The count reported to the nuncio what Buckingham had said, insisting upon the obligation upon the king to keep his promise about the Palatine. His Holiness ought to intervene and find some way of reconciling the Catholic religion and the royal word, otherwise unexpected events would happen for its fulfilment. The emperor must first cause Heidelburg, Mannheim and all that Bavaria held in the Lower Palatinate to be placed in the Infanta's hands for subsequent restitution to the Palatine or his son, to satisfy the King of England. If they began to satisfy him, the emperor's excuse, that Bavaria raised difficulties about giving up his conquests, was worth nothing, because he held them as Caesar's general. The emperor ought to repeat at a diet that the vote was only granted to Bavaria for life, and must then revert to the Palatine or to his son, brought up as a Catholic, as accepted by the King of England.
It is thought that the count spoke thus with Buckingham's approval, although he did not tell the nuncio so. That prelate said that the pope would undoubtedly try to prevent any breach of the friendship between the emperor and the Catholic king. They must not offend Bavaria, who had rendered such great services to Christendom. The Count of Olivares merely replied that they must on no account excite suspicion in England that they had a secret understanding with the emperor and Bavaria; but the nuncio keeps doing his utmost for the duke. It is considered certain, however, that what Buckingham said about the interests of the Palatine was to give a fillip to the speedy completion of the marriage, which he has most at heart.
Madrid, the 6th April, 1623.
[Italian; the part in italics deciphered.]
April 7.
Collegio,
Secreta.
Esposizioni,
Principi.
Venetian
Archives.
842. The Ambassador of the States came into the Cabinet and said, among other things:
Our ambassadors will be leaving England after having settled the question about the fishing and received expressions of goodwill from the king there. But the treaty is greatly to our disadvantage, and obliges our people to too great expenses. We have received no confirmation of the goodwill of that king, and the departure of the prince his son for Spain rather argues the contrary and gives rise to much searching of heart and debate among us.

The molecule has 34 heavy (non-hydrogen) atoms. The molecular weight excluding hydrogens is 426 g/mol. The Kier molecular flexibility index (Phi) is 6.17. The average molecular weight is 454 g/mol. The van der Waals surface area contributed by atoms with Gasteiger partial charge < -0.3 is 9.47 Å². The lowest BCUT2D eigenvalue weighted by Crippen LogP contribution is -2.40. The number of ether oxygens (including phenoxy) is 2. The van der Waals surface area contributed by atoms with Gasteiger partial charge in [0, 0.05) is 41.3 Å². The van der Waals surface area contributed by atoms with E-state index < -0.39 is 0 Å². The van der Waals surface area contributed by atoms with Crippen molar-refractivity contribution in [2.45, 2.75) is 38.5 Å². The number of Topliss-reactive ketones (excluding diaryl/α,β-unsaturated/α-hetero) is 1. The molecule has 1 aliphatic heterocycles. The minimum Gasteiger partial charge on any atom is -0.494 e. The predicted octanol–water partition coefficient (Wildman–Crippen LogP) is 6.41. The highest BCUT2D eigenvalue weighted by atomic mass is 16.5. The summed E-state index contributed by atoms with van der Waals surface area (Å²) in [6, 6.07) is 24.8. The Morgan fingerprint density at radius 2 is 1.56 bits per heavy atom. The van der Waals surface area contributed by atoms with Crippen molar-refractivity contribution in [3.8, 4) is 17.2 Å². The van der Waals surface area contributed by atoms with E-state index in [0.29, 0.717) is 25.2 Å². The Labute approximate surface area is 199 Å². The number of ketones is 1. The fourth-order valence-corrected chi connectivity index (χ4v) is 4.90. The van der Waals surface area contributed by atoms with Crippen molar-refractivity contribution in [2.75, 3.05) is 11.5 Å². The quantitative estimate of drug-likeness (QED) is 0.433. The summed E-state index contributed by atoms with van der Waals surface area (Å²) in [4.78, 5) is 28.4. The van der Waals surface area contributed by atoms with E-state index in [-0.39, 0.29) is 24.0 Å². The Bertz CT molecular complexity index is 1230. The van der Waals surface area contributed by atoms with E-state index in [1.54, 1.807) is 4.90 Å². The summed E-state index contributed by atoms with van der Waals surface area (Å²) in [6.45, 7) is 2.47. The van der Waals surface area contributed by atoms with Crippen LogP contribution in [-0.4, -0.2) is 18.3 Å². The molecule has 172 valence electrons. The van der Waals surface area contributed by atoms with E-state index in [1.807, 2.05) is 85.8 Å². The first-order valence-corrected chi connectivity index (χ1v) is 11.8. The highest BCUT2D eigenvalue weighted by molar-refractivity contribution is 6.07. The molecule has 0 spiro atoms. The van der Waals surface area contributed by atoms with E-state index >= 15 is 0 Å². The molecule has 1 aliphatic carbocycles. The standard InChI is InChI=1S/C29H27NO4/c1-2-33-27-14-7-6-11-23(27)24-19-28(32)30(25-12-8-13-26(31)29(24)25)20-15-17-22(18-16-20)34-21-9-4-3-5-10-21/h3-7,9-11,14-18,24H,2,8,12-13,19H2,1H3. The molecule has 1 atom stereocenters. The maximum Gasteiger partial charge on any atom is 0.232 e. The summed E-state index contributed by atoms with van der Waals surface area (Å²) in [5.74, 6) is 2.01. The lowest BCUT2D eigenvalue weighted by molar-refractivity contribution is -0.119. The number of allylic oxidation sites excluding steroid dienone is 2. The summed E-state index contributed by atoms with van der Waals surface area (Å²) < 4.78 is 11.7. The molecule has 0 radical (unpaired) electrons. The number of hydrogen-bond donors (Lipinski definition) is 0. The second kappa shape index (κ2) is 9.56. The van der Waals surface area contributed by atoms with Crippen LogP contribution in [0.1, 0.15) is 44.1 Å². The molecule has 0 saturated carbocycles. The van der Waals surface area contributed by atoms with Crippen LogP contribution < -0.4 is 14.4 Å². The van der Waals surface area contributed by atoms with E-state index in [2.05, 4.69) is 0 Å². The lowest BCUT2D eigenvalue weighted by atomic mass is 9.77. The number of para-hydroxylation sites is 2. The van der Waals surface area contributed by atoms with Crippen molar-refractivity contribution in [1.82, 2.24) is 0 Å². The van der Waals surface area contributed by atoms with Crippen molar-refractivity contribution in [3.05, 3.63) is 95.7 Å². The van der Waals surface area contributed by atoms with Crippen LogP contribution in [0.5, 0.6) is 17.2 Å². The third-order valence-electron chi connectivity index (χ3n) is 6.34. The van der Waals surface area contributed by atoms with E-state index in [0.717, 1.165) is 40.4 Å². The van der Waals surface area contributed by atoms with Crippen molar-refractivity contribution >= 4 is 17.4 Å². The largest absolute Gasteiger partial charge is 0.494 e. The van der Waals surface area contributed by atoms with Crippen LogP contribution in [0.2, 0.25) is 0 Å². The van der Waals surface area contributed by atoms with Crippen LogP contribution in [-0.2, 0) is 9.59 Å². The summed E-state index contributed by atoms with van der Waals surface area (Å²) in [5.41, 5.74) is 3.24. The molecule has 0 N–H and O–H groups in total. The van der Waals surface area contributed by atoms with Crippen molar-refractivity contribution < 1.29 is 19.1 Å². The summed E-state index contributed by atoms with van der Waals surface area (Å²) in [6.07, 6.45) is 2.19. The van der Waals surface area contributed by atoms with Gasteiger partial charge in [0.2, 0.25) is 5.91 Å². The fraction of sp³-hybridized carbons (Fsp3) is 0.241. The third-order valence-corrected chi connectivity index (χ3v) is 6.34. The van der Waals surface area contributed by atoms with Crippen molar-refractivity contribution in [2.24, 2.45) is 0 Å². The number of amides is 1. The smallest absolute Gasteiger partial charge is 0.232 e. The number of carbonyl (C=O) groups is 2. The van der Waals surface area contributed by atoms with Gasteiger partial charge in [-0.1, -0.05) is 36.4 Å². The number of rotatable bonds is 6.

[Italian.]
April 7.
Senato,
Secreta.
Dispacci,
Inghilterra.
Venetian
Archives.
843. ALVISE VALARESSO, Venetian Ambassador in England to the DOGE and SENATE.
A courier arrived in twelve days brings his Majesty a letter from the prince from Madrid written two days after his arrival. He narrates the first offices passed with the king, his honourable welcome and the promises given about the Palatinate and the marriage, nothing lacking to complete the latter but the dispensation of Rome. He had the king's hand in his coach, and an apartment was assigned to him in the palace. Something in the letter did not please the king, which I have not been able to discover as yet. For the rest, what seem great shows of friendship on the part of the Spaniards are recognised by the prudent as ceremonies of no significance; moreover, dark tragedies usually have happy beginnings.
The portion of the prince's Court appointed to serve him in Spain left in the two merchant-ships escorted by a royal one. Including gentlemen and servants there will be about 200 persons. The two preaching ministers of whom I wrote received their instructions from the king himself. (fn. 1) He directed that in their ceremonial they should conform as much as possible to the Catholic rites. On the other hand, he ordered the steward that no one should be allowed to go to mass and that he should strictly make all those of the Court always attend the divine offices. Thus, as usual with the king, hot and cold issue from the same mouth. They take jewels of great value to the prince, the property of this Crown. Some of them, by his Majesty's express order, are destined for the use of the marquis, rather befitting a king than a marquis, such is the outward demonstration of favour towards him. The king seems anxious for him to return as soon as possible, but his dependants advise him not to part from the prince an instant. We hear that the Count of Olivares welcomed him very warmly. His party cherish great hopes, among other things that he will be made a grandee, although in any case he can cover himself in his character of ambassador extraordinary.